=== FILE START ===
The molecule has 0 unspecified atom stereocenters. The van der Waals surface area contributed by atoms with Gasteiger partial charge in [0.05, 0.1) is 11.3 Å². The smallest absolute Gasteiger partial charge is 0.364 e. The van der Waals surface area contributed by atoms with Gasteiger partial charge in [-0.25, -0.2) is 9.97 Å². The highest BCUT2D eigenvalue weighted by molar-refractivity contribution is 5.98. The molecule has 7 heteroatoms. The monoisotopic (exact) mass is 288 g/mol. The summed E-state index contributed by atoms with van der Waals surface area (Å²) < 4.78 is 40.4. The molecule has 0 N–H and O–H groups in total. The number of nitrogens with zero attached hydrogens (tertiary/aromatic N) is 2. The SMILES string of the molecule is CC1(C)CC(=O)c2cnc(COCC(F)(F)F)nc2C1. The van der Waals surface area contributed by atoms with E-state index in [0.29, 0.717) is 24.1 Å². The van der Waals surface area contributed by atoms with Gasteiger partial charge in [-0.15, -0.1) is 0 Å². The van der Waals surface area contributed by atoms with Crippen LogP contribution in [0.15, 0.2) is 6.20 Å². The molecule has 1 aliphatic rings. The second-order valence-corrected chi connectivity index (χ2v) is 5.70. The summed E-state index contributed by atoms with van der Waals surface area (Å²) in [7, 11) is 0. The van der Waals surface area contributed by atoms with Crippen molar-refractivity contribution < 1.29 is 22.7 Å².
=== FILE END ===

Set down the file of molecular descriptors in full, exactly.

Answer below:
The molecule has 0 unspecified atom stereocenters. The van der Waals surface area contributed by atoms with Gasteiger partial charge in [0.05, 0.1) is 11.3 Å². The smallest absolute Gasteiger partial charge is 0.364 e. The van der Waals surface area contributed by atoms with Gasteiger partial charge in [-0.25, -0.2) is 9.97 Å². The highest BCUT2D eigenvalue weighted by molar-refractivity contribution is 5.98. The molecule has 7 heteroatoms. The monoisotopic (exact) mass is 288 g/mol. The summed E-state index contributed by atoms with van der Waals surface area (Å²) < 4.78 is 40.4. The molecule has 0 N–H and O–H groups in total. The number of nitrogens with zero attached hydrogens (tertiary/aromatic N) is 2. The SMILES string of the molecule is CC1(C)CC(=O)c2cnc(COCC(F)(F)F)nc2C1. The van der Waals surface area contributed by atoms with E-state index in [0.29, 0.717) is 24.1 Å². The van der Waals surface area contributed by atoms with Gasteiger partial charge in [-0.15, -0.1) is 0 Å². The van der Waals surface area contributed by atoms with Crippen LogP contribution in [0.15, 0.2) is 6.20 Å². The molecule has 1 aliphatic rings. The second-order valence-corrected chi connectivity index (χ2v) is 5.70. The summed E-state index contributed by atoms with van der Waals surface area (Å²) in [7, 11) is 0. The van der Waals surface area contributed by atoms with Crippen molar-refractivity contribution < 1.29 is 22.7 Å².